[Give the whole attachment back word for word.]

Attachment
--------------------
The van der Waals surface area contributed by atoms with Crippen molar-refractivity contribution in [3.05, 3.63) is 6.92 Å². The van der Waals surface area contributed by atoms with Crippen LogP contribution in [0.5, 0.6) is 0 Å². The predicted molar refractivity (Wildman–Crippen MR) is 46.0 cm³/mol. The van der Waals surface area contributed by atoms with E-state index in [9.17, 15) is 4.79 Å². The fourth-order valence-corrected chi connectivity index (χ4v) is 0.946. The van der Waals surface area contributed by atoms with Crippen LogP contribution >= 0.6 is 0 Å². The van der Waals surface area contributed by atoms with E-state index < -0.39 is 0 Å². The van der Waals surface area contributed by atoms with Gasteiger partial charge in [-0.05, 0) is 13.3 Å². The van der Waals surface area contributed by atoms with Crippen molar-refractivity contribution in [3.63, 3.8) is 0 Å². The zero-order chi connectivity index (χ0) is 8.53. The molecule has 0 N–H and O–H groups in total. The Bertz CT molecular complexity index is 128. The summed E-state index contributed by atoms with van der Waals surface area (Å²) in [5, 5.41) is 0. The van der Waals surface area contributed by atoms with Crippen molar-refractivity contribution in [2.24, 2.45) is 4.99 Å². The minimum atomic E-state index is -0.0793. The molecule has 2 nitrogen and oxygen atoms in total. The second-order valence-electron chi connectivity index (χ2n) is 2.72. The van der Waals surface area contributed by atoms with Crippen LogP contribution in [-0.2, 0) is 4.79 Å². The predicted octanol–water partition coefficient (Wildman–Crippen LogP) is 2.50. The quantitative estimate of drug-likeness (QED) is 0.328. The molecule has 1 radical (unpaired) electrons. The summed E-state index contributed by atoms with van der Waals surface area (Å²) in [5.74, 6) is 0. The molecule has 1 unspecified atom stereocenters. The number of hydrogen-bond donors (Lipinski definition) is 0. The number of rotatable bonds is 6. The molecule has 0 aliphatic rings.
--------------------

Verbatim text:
The van der Waals surface area contributed by atoms with Crippen molar-refractivity contribution in [3.05, 3.63) is 6.92 Å². The van der Waals surface area contributed by atoms with Crippen LogP contribution in [0.5, 0.6) is 0 Å². The predicted molar refractivity (Wildman–Crippen MR) is 46.0 cm³/mol. The van der Waals surface area contributed by atoms with E-state index in [9.17, 15) is 4.79 Å². The fourth-order valence-corrected chi connectivity index (χ4v) is 0.946. The van der Waals surface area contributed by atoms with Crippen LogP contribution >= 0.6 is 0 Å². The van der Waals surface area contributed by atoms with E-state index < -0.39 is 0 Å². The van der Waals surface area contributed by atoms with Gasteiger partial charge in [-0.05, 0) is 13.3 Å². The van der Waals surface area contributed by atoms with Crippen molar-refractivity contribution in [3.63, 3.8) is 0 Å². The zero-order chi connectivity index (χ0) is 8.53. The molecule has 0 N–H and O–H groups in total. The Bertz CT molecular complexity index is 128. The summed E-state index contributed by atoms with van der Waals surface area (Å²) in [5, 5.41) is 0. The van der Waals surface area contributed by atoms with Crippen molar-refractivity contribution in [2.24, 2.45) is 4.99 Å². The minimum atomic E-state index is -0.0793. The molecule has 2 nitrogen and oxygen atoms in total. The second-order valence-electron chi connectivity index (χ2n) is 2.72. The van der Waals surface area contributed by atoms with Crippen LogP contribution in [-0.2, 0) is 4.79 Å². The predicted octanol–water partition coefficient (Wildman–Crippen LogP) is 2.50. The quantitative estimate of drug-likeness (QED) is 0.328. The molecule has 1 radical (unpaired) electrons. The summed E-state index contributed by atoms with van der Waals surface area (Å²) in [5.74, 6) is 0. The molecule has 1 unspecified atom stereocenters. The number of hydrogen-bond donors (Lipinski definition) is 0. The number of rotatable bonds is 6. The molecule has 0 aliphatic rings.